Today we're welcoming author Amy Corwin to the blog on her tour with Goddess Fish Promotions for the regency romantic mystery novel, "The Vital Principle". We've reviewed this story, here. It's a great read!
Amy is giving away a $25 Amazon GC to one randomly drawn commenter. So comment today AND follow her tour (if you click on the banner over there on the left, it'll take you to a list of her tour stops) -- the more you read and comment, the better your odds of winning. You could be introduced to a great new author AND win a GC!
Amy was kind enough to answer my questions. Take it away!
Why do you write in the regency era? I'd think that would be quite challenging.
A lot of folks ask me that and I can usually pull something out of my hat to answer it. The reality is: because I always want to know “how/why/what”. What is that bird and why do you find it in that particular tree? How does it fit into that particular environment? And what has that got to do with writing about the Regency period? Well. When you start trying to understand a lot of the hows and whys in the world like “how did the science of forensics get started”, you sooner or later wind up in the Regency.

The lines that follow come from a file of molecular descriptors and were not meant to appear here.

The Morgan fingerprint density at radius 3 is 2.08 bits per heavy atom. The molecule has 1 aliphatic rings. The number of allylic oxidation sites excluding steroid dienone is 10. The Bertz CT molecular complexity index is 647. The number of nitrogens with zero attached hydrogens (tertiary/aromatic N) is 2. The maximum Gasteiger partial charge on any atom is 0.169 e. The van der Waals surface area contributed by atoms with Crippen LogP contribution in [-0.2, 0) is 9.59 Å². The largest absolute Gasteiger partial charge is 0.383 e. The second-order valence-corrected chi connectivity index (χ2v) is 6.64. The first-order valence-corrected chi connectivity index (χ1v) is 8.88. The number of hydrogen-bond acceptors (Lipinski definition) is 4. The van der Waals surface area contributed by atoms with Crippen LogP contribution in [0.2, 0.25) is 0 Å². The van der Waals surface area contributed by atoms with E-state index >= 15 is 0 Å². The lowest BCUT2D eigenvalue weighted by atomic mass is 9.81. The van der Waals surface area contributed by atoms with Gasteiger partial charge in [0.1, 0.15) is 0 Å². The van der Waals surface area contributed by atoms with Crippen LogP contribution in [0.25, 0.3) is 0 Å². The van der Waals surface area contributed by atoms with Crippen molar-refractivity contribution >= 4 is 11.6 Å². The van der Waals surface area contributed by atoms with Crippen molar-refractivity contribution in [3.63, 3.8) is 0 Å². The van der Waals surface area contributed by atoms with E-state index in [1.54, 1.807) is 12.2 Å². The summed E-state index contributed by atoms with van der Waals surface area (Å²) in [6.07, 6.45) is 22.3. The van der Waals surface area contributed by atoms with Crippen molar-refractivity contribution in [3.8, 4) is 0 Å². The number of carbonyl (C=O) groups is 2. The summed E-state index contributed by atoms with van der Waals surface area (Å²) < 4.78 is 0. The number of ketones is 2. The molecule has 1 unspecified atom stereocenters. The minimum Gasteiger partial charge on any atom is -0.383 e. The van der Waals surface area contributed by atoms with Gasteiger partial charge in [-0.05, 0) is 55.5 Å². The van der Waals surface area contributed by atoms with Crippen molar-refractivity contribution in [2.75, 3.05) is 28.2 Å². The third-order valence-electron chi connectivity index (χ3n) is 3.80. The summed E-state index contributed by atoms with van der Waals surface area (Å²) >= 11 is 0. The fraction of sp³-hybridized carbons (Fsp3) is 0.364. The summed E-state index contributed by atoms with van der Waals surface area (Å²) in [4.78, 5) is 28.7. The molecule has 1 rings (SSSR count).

A lot of the world as we know it, our sciences and all the things we take for granted, had their roots in the Regency. Medicine, forensics, roses (yes, Hybrid Teas and other roses as we know from our friendly neighborhood garden center), trains, transportation, police, you name it and it probably had its roots during this period. Something happened when we reached the 19th century that directly led to the civilized lives we know and love today.
How could I resist that period? The start of the modern world?
Besides the fact, of course, that since forensics and police forces and all the law enforcement goodies we take for granted today were either non-existent or barely out of diapers at that period. This gave me enormous scope for creating detectives who could actually mess around crime scenes without being locked up for it.
Lastly, I love Georgette Heyer and Jane Austen. Not enough to divorce my husband and change my orientation, but… Yes. They were a great influence on my writing and why I wanted to write.
How do you conduct your research? Are you ever stymied by something you need to know for your books?